WHO Baffled as COVID Numbers Plummet Over Past Couple of Weeks
Officials say vaccine not responsible for 'phenomenon' of sudden drop in cases
The World Health Organization (WHO) is baffled by a sudden massive drop in COVID-19 cases across America over the past two-three weeks, according to reports.
U.S. officials have noted that it is still too early to see the impact of the vaccines as fewer than 2 percent of the population has been fully immunized.
Daily cases in the United States have dropped by a staggering 45 percent since the latest peak on January 11, according to data from the COVID-19 Tracking Project.
After pulling back slightly from the peak, data shows a sharp drop in cases from January 21 onward.
This Wednesday, there were 131,341 new cases reported in the U.S.
Since the peak in mid-January, the data shows hospitalizations have fallen 26 percent, with 96,534 reported in the hospital as of Wednesday.
Forty-four states are seeing a decline in cases, Johns Hopkins data reveals, with just Alabama, Louisiana, Montana, New Jersey, Oklahoma and Pennsylvania, and the District of Columbia, on the upswing.
In addition, as the country headed into February, COVID-19 hospitalizations fell below 100,000 for the first time in two months.
Currently, 92,880 patients are hospitalized with the virus, the lowest figure seen since November 29 and falling nearly 30 percent from a peak of 132,474 on January 6, according to data from The COVID Tracking Project.
The U.S. death toll has surpassed 446,000 - with an average of about 3,200 deaths per day - but experts say fatalities are a lagging indicator and will likely increase over the next couple of weeks before declining as those severely infected over the winter holidays pass away.
However, most officials say that, with fewer than two percent of the population fully immunized against the virus, it is too soon to say that vaccines are causing the decline.
So the question remains: why are cases falling so fast in the U.S. and can the nation stay ahead of the fast-spreading mutations of the virus?
Public health experts believe that the decline in cases is likely a combination of a higher number of people who've had the virus than official counts suggest - meaning as many as 90 million people have antibodies against the virus - and fewer people traveling and holding gatherings than did over the winter holidays.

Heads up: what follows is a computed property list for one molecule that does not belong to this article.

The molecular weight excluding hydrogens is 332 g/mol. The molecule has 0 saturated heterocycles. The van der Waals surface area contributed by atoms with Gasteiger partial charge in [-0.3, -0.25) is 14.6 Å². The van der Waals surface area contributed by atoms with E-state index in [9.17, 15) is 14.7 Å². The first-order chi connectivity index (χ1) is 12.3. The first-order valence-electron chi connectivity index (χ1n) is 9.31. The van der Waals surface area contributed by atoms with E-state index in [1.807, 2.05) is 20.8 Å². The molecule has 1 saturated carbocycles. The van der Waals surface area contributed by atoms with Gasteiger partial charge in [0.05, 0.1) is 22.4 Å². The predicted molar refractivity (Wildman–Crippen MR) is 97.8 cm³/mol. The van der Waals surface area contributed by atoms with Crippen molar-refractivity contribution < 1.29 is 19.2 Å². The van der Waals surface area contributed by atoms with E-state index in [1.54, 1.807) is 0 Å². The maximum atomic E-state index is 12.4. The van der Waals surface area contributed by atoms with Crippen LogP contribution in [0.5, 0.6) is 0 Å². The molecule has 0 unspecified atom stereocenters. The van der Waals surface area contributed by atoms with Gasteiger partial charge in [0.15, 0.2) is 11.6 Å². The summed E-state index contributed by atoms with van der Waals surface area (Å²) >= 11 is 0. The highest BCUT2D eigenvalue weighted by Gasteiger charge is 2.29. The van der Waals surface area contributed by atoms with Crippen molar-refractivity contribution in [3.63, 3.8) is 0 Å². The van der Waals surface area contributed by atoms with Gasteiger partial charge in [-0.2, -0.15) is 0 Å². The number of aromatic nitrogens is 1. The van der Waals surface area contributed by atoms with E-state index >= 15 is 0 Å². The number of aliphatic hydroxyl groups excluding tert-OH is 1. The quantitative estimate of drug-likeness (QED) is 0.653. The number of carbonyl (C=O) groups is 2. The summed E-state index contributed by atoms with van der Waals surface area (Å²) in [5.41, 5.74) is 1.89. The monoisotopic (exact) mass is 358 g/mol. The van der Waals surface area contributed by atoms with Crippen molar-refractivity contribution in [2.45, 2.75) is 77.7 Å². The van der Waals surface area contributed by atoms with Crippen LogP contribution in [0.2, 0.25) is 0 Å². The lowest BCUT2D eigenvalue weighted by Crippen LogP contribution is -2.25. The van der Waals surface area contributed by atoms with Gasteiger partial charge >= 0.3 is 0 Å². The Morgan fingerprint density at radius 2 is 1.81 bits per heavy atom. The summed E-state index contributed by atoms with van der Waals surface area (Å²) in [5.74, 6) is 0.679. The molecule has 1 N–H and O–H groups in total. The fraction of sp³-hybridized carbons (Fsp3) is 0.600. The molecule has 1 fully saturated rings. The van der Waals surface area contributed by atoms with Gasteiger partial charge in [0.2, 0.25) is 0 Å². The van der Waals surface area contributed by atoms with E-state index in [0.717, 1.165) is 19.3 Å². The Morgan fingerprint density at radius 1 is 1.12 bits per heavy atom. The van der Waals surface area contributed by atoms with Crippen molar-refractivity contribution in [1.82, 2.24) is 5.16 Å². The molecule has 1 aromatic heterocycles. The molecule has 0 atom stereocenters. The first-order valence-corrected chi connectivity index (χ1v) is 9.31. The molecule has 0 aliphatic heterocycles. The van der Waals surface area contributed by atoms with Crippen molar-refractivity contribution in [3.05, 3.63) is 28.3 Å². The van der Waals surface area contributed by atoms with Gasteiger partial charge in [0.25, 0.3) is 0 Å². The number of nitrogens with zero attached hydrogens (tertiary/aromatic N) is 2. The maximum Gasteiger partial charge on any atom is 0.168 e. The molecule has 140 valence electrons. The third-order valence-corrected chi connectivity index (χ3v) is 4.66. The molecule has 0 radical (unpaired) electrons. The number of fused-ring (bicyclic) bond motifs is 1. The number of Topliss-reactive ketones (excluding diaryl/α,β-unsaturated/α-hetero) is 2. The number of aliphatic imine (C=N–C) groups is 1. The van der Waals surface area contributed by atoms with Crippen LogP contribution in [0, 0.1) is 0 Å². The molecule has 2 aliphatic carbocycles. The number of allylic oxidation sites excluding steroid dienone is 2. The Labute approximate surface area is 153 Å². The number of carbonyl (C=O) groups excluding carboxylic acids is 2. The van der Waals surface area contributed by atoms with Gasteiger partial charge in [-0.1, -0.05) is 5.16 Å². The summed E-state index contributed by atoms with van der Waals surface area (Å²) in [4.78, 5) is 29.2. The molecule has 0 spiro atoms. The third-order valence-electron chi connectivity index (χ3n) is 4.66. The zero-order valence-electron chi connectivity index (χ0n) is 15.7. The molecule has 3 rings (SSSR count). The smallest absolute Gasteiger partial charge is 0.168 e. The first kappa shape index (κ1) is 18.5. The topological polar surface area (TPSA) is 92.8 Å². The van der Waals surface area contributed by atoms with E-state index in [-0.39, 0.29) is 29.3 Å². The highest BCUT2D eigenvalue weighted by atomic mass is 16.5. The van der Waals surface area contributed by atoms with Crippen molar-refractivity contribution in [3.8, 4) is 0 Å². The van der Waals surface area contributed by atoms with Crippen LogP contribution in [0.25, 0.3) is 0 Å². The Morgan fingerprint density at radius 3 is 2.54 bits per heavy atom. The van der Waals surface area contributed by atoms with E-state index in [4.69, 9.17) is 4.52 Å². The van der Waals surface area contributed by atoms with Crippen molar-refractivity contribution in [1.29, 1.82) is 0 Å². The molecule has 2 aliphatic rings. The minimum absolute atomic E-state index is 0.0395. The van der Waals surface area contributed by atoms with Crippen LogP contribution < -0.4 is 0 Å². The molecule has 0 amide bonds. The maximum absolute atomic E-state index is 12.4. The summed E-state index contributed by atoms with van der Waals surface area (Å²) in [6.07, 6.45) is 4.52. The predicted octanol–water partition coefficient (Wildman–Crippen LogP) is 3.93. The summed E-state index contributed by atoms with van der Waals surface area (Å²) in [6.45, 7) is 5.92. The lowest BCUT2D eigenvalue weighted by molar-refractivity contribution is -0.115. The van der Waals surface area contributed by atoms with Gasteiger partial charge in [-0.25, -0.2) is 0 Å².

It's not just the U.S., however.
The World Health Organization (WHO) said on Monday it has also seen declining new infections globally over the past three weeks.
Our World in Data graphs show the daily infection rate has fallen by 30 percent in that period.
But Director-General Tedros Adhanom warned against relaxing restrictions to slow the spread of coronavirus on the heels of the good news.
"Over the past year, there have been moments in almost all countries when cases declined, and governments opened up too quickly, and individuals let down their guard, only for the virus to come roaring back," he said.
Dr. Ali Mokdad, a professor of Health Metrics Sciences at the University of Washington's Institute for Health Metrics and Evaluation (IHME), said there are a number of reasons for the decline in case.
Part of the U.S. population may have some level of immunity against the virus after already catching it, meaning the pathogen cannot spread as rapidly as it once did.
"The more infections than what has been detected...they are immune so the combination of the vaccine and past vaccine will help us," Mokdad said.
"People who have been infected are taken out of circulation, basically they are not getting the virus anymore."
He adds that the post-holiday surge is likely over, and is also responsible for the sharp decline.
Americans who became infected over Thanksgiving, Christmas, and New Year's likely reported their illnesses around early December and early January, when the U.S. saw peaks in total cases and hospitalizations.
With the winter holidays over and no holidays with large spikes in travel expected until Memorial Day in May, public health experts expect that the general public is mostly staying home and not holding large gatherings, which is also driving down the trend.
"People cut down on their travel and put on their best behavior," Mokdad said.
"And we have seen that in the past, every time cases go up, people are more likely to wear masks and they cut down on their mobility."
In a press conference on Wednesday, CDC director Dr. Rochelle Walensky called the declining numbers "a consistent downward trajectory for both cases and deaths" and are at "pre-Thanksgiving levels," but warned that any gatherings with others will cause contagious variants to spread
Mokdad warns that there will likely be a "slight bump" in cases in April due to new variants from the UK, South, and Brazil, so people still need to be vigilant, keep modeling good behavior, and continue to become vaccinated when shots become available.
"Even if we see these declines, we shouldn't celebrate yet," he said, noting that this led to a surge in cases in late June and early July after a drop in infections in May.
"We should be more vigilant because it's telling us that if we can control this virus if we behave...
"Stay away from each other until we reach herd immunity."